Linked by Eugenia Loli on Sun 20th Apr 2008 00:35 UTC, submitted by Moochman
Qt Nokia will introduce Qt to the maemo platform in addition to GTK+. The first actual step will be the distribution of the Qt libraries for application development in maemo.org during 4Q2008. Nokia wants to explore cross-platform possibilities between S60 and maemo. It is interesting also to check the interest in the developer community for Qt in the tablets. This is also a way to attract more attention from the KDE community, a sensible move especially if the Trolltech acquisition gets completed.
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choices are good
by Dima on Sun 20th Apr 2008 01:50 UTC
Dima
Member since:
2006-04-06

Maemo shouldn't be left out of the Qt vs. GTK flame wars. The more toolkits it supports, the better.

"The great thing about standards is that there are so many to choose from."

Reply Score: 3

really nice choice
by collinm on Sun 20th Apr 2008 07:46 UTC
collinm
Member since:
2005-07-15

surely if nokia push qt on their platform, a lot more developper will begin to program for this machine

Reply Score: 3

Trolltech acquisition not definitive?
by remenic on Sun 20th Apr 2008 08:32 UTC
remenic
Member since:
2005-07-06

The article suggests that the Trolltech acquisition isn't definitive yet? Shouldn't it be "*WHEN* the Trolltech acquisition is completed"?

Reply Score: 3

KugelKurt Member since:
2005-07-06

Nokia wants >90% of Trolltech shares for a complete takeover. Currently Nokia has only the promise for ~60% of the shares.

Reply Score: 3

norwegian_rock_cat Member since:
2008-02-22

Nokia wants >90% of Trolltech shares for a complete takeover. Currently Nokia has only the promise for ~60% of the shares.


Hmm... what you say seems to go completely against what is said in this press release on the Oslo stock exchange:

http://www.newsweb.no/newsweb/index.jsp?messageId=206445

Seems like it's very close to 99%.

Reply Score: 4

I am not sure
by rayx on Sun 20th Apr 2008 11:57 UTC
rayx
Member since:
2006-03-24

I got a N800 recently. While I think Hildon UI is neat, I can't see any thing innovative in it. It is still a desktop in its essence(but tailed for a small screen) and not that intuitive and easy to use as I would expect a device targeted for consumers(I mean, people who haven't used computer before) should have.

However, I really like canola's UI, an application written by people in nokia INGT. Actually I wonder why the whole UI framework is not designed around that UI style and use the underlying technology(evas and edje, which I knew litte before).

So, Why does it matter to bring another toolkit? Will this make the device easier to use? I don't think so. The news said that it could attact more developers. But I think sometime the UI is at least the same important than what an application can actually do(iPhone has approved that, I think).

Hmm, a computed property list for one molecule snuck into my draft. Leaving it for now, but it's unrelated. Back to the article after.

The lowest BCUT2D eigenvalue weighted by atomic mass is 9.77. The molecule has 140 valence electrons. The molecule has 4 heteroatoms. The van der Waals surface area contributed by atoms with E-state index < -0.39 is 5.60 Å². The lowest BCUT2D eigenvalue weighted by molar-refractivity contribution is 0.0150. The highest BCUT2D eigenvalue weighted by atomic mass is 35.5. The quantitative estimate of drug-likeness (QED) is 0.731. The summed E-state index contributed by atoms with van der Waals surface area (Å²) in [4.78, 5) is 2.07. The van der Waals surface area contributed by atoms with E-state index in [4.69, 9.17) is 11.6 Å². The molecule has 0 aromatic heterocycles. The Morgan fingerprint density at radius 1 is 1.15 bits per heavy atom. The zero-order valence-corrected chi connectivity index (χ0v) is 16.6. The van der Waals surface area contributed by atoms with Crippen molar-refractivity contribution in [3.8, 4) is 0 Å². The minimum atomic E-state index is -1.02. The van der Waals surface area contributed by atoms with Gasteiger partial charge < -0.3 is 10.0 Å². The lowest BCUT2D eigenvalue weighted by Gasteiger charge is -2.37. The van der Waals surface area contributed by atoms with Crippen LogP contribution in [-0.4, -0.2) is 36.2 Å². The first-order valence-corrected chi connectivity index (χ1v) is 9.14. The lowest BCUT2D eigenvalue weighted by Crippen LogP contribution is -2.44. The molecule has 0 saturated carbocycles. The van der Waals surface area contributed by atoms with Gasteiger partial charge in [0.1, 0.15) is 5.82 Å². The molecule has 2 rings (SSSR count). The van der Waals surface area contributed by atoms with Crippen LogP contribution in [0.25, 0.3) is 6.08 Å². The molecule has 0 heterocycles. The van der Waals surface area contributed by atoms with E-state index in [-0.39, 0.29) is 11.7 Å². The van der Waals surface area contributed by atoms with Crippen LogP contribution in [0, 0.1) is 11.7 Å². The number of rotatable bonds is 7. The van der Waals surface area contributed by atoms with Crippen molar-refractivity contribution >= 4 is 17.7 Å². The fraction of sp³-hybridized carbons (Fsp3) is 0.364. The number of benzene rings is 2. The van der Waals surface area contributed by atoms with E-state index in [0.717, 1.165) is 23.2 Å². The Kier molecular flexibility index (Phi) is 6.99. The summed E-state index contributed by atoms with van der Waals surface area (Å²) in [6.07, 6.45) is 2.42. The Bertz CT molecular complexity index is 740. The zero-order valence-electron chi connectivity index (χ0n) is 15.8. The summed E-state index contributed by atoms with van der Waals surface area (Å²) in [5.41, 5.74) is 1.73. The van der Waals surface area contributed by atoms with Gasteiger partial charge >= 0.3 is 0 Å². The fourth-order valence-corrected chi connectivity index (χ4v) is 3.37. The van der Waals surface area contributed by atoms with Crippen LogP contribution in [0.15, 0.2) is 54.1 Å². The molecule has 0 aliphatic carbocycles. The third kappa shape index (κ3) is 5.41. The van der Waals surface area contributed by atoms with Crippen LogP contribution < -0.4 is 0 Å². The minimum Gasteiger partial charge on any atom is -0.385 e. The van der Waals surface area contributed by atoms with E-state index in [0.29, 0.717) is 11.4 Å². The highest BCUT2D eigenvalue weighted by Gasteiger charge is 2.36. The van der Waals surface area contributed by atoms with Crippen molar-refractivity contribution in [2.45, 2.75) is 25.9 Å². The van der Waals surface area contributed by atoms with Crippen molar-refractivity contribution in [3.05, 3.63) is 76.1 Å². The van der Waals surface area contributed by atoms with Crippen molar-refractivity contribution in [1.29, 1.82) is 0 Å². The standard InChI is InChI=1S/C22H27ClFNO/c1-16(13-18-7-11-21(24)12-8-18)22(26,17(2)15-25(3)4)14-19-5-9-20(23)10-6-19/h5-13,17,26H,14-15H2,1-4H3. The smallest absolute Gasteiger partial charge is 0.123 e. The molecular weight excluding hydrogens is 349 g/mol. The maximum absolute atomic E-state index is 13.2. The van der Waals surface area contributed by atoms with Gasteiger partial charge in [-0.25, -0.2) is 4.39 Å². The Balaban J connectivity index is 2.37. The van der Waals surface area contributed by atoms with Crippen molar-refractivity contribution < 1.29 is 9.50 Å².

Reply Score: 2

RE: I am not sure
by jabbotts on Sun 20th Apr 2008 12:19 UTC in reply to "I am not sure"
jabbotts Member since:
2007-09-06

I use keepass on all my systems. porting qt means keepass can be run on my n800 too. opening maemo too apps like that is a big gain.

i'd like too see more toolkits. Canola2 is great but adding it's own toolkit means some missing button support. i'd like to see more toolkits though. the hardware is capable of much more than current software. i'd even like too see distros like the eeepc.

(if I was writing from an 810, I'd have more capital letters though)

Reply Score: 5

Qt Across All Platforms
by segedunum on Sun 20th Apr 2008 12:42 UTC
segedunum
Member since:
2005-07-06

Nokia has no plans to offer a "hildonized" Qt-based UI. Qt applications will look different in the tablets just like some successful 3rd party applications look different. Cross-platform development has its own challenges: the earlier we start the better.


Cross platform certainly does have its challenges, which is why I can see Hildon being dropped in all honesty. It's not as if it's a major platform anyway, and Nokia uses it nowhere else than on a few experimental tablets, and they don't sell many of those.

If Nokia uses Qt in the way that I expect them to, and the way that they have to really, then I'd expect to see Qt used as the cross platform environment across all of its devices, from tablets to mobile phones (S60s etc) to the desktop. It will be more than a month of Sundays before you can do that with Hildon and GTK. The technology just isn't there.

Reply Score: 7

True bloat
by sbergman27 on Sun 20th Apr 2008 14:10 UTC
sbergman27
Member since:
2005-07-24

People go on and on complaining about "bloat" in their desktop machines, and I come away wondering how significant that problem really is on anything approaching modern machines. But this is a case which I would consider to be "true bloat". Take a light weight platform which includes an efficient collection of well considered shared libs, and intended for light weight mobile hardware with limited memory, and then add a bunch redundant core libs with duplicate functionality, thereby nullifying the advantages of using the efficient set of shared libs in the first place. It's inane, and excruciatingly ugly to anyone who cares about efficiency in mobile platforms, and understands the benefits that shared memory, well used, can bring.

Edited 2008-04-20 14:12 UTC

Reply Score: 2

Qt quandary
by memson on Sun 20th Apr 2008 20:51 UTC
memson
Member since:
2006-01-01

As a developer, what in my incentive to learn GTK+ now? I've used Qt a few times, and it is gloriously complete. GTK+ on the other hand, is extremely inaccessible to me at the moment. I was beginning to learn the API, but why would I if Qt will be officially supported? Qt is a far nicer platform, and has potential to be far more cross platform. This announcement is very confusing.

Reply Score: 3

RE: Qt quandary